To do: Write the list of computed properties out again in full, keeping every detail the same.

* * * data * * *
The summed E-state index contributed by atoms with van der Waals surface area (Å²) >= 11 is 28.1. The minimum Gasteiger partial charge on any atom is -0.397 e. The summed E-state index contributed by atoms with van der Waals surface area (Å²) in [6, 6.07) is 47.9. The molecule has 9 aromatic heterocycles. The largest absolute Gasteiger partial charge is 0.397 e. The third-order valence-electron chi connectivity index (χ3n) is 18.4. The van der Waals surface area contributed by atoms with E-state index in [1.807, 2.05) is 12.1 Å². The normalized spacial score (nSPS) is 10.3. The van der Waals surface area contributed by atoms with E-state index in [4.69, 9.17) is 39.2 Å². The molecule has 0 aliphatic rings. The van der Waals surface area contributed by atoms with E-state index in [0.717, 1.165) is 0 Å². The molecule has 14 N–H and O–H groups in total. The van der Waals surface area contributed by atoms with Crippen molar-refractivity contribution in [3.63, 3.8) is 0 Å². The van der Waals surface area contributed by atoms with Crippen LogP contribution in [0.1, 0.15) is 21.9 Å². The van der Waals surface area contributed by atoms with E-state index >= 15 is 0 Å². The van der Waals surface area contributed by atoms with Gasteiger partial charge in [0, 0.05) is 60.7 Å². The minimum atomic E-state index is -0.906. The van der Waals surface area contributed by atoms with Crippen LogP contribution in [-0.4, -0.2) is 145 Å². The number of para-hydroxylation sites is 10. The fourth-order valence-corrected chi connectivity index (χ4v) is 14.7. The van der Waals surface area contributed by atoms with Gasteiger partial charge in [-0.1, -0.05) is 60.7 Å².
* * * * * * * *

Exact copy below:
The summed E-state index contributed by atoms with van der Waals surface area (Å²) >= 11 is 28.1. The minimum Gasteiger partial charge on any atom is -0.397 e. The summed E-state index contributed by atoms with van der Waals surface area (Å²) in [6, 6.07) is 47.9. The molecule has 9 aromatic heterocycles. The largest absolute Gasteiger partial charge is 0.397 e. The third-order valence-electron chi connectivity index (χ3n) is 18.4. The van der Waals surface area contributed by atoms with E-state index in [1.807, 2.05) is 12.1 Å². The normalized spacial score (nSPS) is 10.3. The van der Waals surface area contributed by atoms with E-state index in [4.69, 9.17) is 39.2 Å². The molecule has 0 aliphatic rings. The van der Waals surface area contributed by atoms with E-state index in [0.717, 1.165) is 0 Å². The molecule has 14 N–H and O–H groups in total. The van der Waals surface area contributed by atoms with Crippen molar-refractivity contribution in [3.63, 3.8) is 0 Å². The van der Waals surface area contributed by atoms with Crippen LogP contribution in [0.1, 0.15) is 21.9 Å². The van der Waals surface area contributed by atoms with E-state index >= 15 is 0 Å². The van der Waals surface area contributed by atoms with Gasteiger partial charge in [0, 0.05) is 60.7 Å². The minimum atomic E-state index is -0.906. The van der Waals surface area contributed by atoms with Crippen LogP contribution in [-0.4, -0.2) is 145 Å². The number of para-hydroxylation sites is 10. The fourth-order valence-corrected chi connectivity index (χ4v) is 14.7. The van der Waals surface area contributed by atoms with Gasteiger partial charge in [-0.1, -0.05) is 60.7 Å².